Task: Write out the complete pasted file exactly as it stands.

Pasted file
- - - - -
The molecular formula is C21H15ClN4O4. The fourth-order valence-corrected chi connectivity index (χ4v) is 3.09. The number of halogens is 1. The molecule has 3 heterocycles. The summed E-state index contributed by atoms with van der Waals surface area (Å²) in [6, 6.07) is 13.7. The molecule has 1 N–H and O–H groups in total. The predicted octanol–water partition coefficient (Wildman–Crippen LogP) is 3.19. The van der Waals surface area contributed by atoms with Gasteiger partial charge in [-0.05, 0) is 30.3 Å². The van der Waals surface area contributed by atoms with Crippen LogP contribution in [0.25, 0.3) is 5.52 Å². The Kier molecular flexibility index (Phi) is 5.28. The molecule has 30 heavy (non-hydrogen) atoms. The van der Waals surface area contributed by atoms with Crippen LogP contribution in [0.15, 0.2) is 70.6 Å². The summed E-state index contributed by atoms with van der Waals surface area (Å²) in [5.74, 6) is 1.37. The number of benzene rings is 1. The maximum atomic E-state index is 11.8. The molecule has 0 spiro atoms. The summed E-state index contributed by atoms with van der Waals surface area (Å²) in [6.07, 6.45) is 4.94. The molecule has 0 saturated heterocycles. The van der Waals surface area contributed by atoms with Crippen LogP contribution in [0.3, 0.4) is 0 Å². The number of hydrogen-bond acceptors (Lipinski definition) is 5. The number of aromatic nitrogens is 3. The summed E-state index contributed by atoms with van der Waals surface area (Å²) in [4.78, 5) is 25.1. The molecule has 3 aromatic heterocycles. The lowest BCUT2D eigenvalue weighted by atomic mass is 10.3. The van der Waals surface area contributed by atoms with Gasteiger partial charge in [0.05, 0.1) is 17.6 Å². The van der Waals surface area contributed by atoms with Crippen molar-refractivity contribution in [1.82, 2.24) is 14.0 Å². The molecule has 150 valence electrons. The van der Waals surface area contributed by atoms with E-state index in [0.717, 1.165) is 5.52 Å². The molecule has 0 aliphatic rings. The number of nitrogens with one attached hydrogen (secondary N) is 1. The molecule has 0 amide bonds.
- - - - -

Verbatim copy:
The molecular formula is C21H15ClN4O4. The fourth-order valence-corrected chi connectivity index (χ4v) is 3.09. The number of halogens is 1. The molecule has 3 heterocycles. The summed E-state index contributed by atoms with van der Waals surface area (Å²) in [6, 6.07) is 13.7. The molecule has 1 N–H and O–H groups in total. The predicted octanol–water partition coefficient (Wildman–Crippen LogP) is 3.19. The van der Waals surface area contributed by atoms with Gasteiger partial charge in [-0.05, 0) is 30.3 Å². The van der Waals surface area contributed by atoms with Crippen LogP contribution in [0.25, 0.3) is 5.52 Å². The Kier molecular flexibility index (Phi) is 5.28. The molecule has 30 heavy (non-hydrogen) atoms. The van der Waals surface area contributed by atoms with Crippen LogP contribution in [0.15, 0.2) is 70.6 Å². The summed E-state index contributed by atoms with van der Waals surface area (Å²) in [5.74, 6) is 1.37. The number of benzene rings is 1. The maximum atomic E-state index is 11.8. The molecule has 0 spiro atoms. The summed E-state index contributed by atoms with van der Waals surface area (Å²) in [6.07, 6.45) is 4.94. The molecule has 0 saturated heterocycles. The van der Waals surface area contributed by atoms with Crippen LogP contribution in [0.3, 0.4) is 0 Å². The number of hydrogen-bond acceptors (Lipinski definition) is 5. The number of aromatic nitrogens is 3. The summed E-state index contributed by atoms with van der Waals surface area (Å²) in [4.78, 5) is 25.1. The molecule has 3 aromatic heterocycles. The lowest BCUT2D eigenvalue weighted by atomic mass is 10.3. The van der Waals surface area contributed by atoms with Gasteiger partial charge in [0.05, 0.1) is 17.6 Å². The van der Waals surface area contributed by atoms with Crippen molar-refractivity contribution in [1.82, 2.24) is 14.0 Å². The molecule has 150 valence electrons. The van der Waals surface area contributed by atoms with E-state index in [0.717, 1.165) is 5.52 Å². The molecule has 0 aliphatic rings. The number of nitrogens with one attached hydrogen (secondary N) is 1. The molecule has 0 amide bonds.